But Paul says that spiritual gifts aren’t about you or me. We didn’t create them or earn them. They are given by the Holy Spirit for a particular purpose, and it isn’t to prove to the community that we’re special. They’re given for building up the body of Christ, which means making sure our worship glorifies God, our care helps heal the broken, and our mission shows the compassion of Christ in the world. So if there are better gifts, it may be those that are unspectacular, like the ability to run a meeting well or being able to quietly encourage someone who is lonely. What we might call the gifts that have a wow factor, and the kids might think are cool, are actually less to be desired if our purpose is to exalt Christ and help his people grow in him.

The apostle particularly zeroes in on the tongues-speakers and the would-be preachers. Without love, they are as annoying and pointless as a noisemaker. Fun for a bit, attention-getting, but tiresome after awhile. But he also goes after the folks who seem always to be able to do mighty deeds for God, the mountain movers. And even those who sacrifice themselves, laying down their lives for the kingdom. Even these people can do the right thing for the wrong reason, like getting points with God. As the scholar Gunter Bornkamm once observed: “The highest possibilities of human life become vain and shatter in the presence of love if they have not become one with it.”

When motivated by love, though, the sacrifice, the great deed, is not in vain. Even tongues and preaching serve their proper purpose when they issue from a heart filled with love. Love gives a transcendent quality to what we do.

Paradoxically, it does this by bringing us down to earth, connecting us with our neighbors, rooting us in concrete action, reminding us of what is most basic, which is to say, radical, about life. Love shows it’s eternal precisely as it draws us and sends us into the world. All the verbs in the central section of 1 Corinthians 13 presuppose some kind of social context. Remember: the love spoken of here is not private. Catholic scholar Hans Kung once remarked: “The gift which is above all others and regulates all others is revealed unobtrusively in the thousand, very unsensational situations of everyday life….”

Love does not escape the world and other people; it embraces it and them. That’s the very thing some of the Corinthians wanted to avoid. The appeal of the sensational gifts was that they lifted folks out of the ordinary into a heavenly realm full of angels and light, very unlike the real world of demons and darkness. They wanted to escape responsibility to and for their neighbors, other Christians, and the world in general. It’s great to be caught up in heavenly ecstasy. That way there are no hard relationships to work out, no problems to solve, no issues to struggle with, no people who make you angry or tense or bothered, no one to challenge your cherished beliefs and practices.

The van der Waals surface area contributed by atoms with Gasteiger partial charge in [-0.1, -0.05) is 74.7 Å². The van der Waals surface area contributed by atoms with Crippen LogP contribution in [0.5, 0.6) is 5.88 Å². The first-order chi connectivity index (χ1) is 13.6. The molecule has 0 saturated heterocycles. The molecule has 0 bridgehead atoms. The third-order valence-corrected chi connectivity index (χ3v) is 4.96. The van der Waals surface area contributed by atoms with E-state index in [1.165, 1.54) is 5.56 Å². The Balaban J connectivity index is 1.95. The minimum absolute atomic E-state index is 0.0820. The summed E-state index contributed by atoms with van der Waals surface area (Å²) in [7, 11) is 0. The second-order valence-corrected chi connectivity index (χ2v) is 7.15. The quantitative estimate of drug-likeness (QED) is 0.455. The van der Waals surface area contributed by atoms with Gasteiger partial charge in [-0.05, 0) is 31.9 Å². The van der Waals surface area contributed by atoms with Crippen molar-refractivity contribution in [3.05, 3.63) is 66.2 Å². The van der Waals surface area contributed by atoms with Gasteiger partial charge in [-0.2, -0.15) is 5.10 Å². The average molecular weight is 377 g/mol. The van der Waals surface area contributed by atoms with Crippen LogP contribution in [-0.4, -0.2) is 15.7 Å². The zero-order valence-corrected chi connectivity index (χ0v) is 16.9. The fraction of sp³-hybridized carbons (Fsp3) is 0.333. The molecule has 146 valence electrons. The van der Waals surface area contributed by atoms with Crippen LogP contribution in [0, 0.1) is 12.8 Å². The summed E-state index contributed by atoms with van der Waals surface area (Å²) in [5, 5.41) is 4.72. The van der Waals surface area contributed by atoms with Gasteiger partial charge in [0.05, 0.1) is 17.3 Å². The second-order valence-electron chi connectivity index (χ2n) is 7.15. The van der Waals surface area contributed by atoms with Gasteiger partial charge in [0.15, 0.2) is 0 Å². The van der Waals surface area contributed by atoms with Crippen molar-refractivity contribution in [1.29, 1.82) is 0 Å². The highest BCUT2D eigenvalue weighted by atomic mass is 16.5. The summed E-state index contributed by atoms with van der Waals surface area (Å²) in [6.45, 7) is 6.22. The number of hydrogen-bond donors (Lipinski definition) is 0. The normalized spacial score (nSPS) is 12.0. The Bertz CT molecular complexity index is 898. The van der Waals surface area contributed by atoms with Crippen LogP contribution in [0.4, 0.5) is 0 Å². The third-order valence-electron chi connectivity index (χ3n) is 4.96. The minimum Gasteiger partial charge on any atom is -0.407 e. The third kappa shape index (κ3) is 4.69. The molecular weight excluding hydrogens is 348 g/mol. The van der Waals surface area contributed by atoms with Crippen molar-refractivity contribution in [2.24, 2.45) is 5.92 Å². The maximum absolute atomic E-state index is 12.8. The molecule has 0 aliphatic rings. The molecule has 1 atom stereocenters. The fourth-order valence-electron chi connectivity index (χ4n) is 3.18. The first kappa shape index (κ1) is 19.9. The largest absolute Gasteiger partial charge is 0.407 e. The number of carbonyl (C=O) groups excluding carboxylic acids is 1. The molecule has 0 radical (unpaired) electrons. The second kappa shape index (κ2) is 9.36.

But every one of the verbs Paul uses to describe love in action leads us to ask a question about relationships. Love waits patiently. For whom? Love is kind. To whom? Not jealous or envious? With whom are we in competition? With whom is love not irritable or rude after a stressful day? With and for whom does it endure and bear all things?

There are so many ways we could go with this, but I want to focus on one quality of love that constantly challenges me, namely, “love is not arrogant or conceited.” So I was drawn to the comments of evangelical blogger Mark Osler. He observed recently how crucial it is that Christians be aware of the consequences of their behavior, especially concerning one particular group of people in our nation, known as “the nones,” because they are not affiliated with any religious denomination. 20% of Americans designate themselves this way. You may know some of them.

Here’s what Osler says: “Much has been made of the "rise of the nones" — that is, the increasing percentage of Americans who identify with no religion. It is a fascinating and undeniable trend, and one that should catch the attention of religious leaders.

“I know quite a few Nones. Few of them were raised in the absence of any faith tradition. Instead, most were part of a Christian denomination at some point, but consciously made the decision to leave. What interests me about their stories is this common thread: The majority left Christianity because of the attitudes of a person, and that person was not Jesus. It was an overbearing parent, or a judgmental minister, or a congregant who told them they did not belong because they were gay or they were questioning or they had conflicted ideas. In many cases, it was a combination of these types of influences.

“Something is wrong when we drive so many people away. I think a big part of that something is arrogance….

“It might be that our first job in responding to the rise of the "Nones" is that we should stop creating so many of them through our own arrogance and our attempts to judge others (contrary to Christ’s express instruction). People are drawn to those who are strong and humble; is there any more compelling combination of attributes? Perhaps it is now the time to be those things, as Christ was, rather than smug in the conviction that we are always correct, and always the best” (“Christianity Without Arrogance,”

Whether love keeps us humble or prevents us from envying our neighbor, bears up under adversity or believes the best about others, it’s the presence of God in our midst. The Eternal in the Now. Love is the assurance that wholeness is possible, that someday we will be made complete, that when the perfect comes, the imperfect will be no more. However broken our lives may be and become, there is one thing that shows us we can be made whole, one thing which never fails, and that is love. Another name for it is Christ, present by his Spirit with us, for Jesus our Lord embodies as no other the love of God.

And that’s radical, man.